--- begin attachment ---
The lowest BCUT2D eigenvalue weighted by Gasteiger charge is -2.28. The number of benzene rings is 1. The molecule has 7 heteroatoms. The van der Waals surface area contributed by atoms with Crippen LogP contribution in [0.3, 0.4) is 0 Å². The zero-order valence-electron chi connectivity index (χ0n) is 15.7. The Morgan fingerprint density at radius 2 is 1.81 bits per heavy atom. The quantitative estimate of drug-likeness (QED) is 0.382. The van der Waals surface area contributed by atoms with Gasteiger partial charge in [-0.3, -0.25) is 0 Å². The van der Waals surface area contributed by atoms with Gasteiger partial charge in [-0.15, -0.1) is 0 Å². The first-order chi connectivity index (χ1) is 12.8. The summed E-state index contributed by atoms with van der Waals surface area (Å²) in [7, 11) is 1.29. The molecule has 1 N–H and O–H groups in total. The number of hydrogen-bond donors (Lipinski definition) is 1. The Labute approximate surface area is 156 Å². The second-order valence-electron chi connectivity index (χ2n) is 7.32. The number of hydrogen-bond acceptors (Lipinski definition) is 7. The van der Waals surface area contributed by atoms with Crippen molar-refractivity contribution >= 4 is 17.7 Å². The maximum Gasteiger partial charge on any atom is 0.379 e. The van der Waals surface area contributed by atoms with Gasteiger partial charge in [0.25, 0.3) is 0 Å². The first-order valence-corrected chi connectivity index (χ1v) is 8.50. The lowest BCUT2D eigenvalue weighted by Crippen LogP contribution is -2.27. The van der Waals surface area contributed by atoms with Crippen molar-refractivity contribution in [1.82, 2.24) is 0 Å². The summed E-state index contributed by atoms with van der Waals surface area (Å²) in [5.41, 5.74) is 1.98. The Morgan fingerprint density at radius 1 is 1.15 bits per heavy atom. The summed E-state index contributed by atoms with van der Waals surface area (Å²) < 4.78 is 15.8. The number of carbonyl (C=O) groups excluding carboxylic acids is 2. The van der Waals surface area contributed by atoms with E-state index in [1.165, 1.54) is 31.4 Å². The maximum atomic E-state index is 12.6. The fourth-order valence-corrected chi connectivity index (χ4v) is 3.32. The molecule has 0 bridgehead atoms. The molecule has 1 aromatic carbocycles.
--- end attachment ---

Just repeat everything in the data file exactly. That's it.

The lowest BCUT2D eigenvalue weighted by Gasteiger charge is -2.28. The number of benzene rings is 1. The molecule has 7 heteroatoms. The van der Waals surface area contributed by atoms with Crippen LogP contribution in [0.3, 0.4) is 0 Å². The zero-order valence-electron chi connectivity index (χ0n) is 15.7. The Morgan fingerprint density at radius 2 is 1.81 bits per heavy atom. The quantitative estimate of drug-likeness (QED) is 0.382. The van der Waals surface area contributed by atoms with Gasteiger partial charge in [-0.3, -0.25) is 0 Å². The van der Waals surface area contributed by atoms with Gasteiger partial charge in [-0.15, -0.1) is 0 Å². The first-order chi connectivity index (χ1) is 12.8. The summed E-state index contributed by atoms with van der Waals surface area (Å²) in [7, 11) is 1.29. The molecule has 1 N–H and O–H groups in total. The number of hydrogen-bond donors (Lipinski definition) is 1. The Labute approximate surface area is 156 Å². The second-order valence-electron chi connectivity index (χ2n) is 7.32. The number of hydrogen-bond acceptors (Lipinski definition) is 7. The van der Waals surface area contributed by atoms with Crippen molar-refractivity contribution >= 4 is 17.7 Å². The maximum Gasteiger partial charge on any atom is 0.379 e. The van der Waals surface area contributed by atoms with Gasteiger partial charge in [0.25, 0.3) is 0 Å². The first-order valence-corrected chi connectivity index (χ1v) is 8.50. The lowest BCUT2D eigenvalue weighted by Crippen LogP contribution is -2.27. The van der Waals surface area contributed by atoms with Crippen molar-refractivity contribution in [1.82, 2.24) is 0 Å². The summed E-state index contributed by atoms with van der Waals surface area (Å²) in [5.41, 5.74) is 1.98. The Morgan fingerprint density at radius 1 is 1.15 bits per heavy atom. The summed E-state index contributed by atoms with van der Waals surface area (Å²) < 4.78 is 15.8. The number of carbonyl (C=O) groups excluding carboxylic acids is 2. The van der Waals surface area contributed by atoms with E-state index in [1.165, 1.54) is 31.4 Å². The maximum atomic E-state index is 12.6. The fourth-order valence-corrected chi connectivity index (χ4v) is 3.32. The molecule has 0 bridgehead atoms. The molecule has 1 aromatic carbocycles.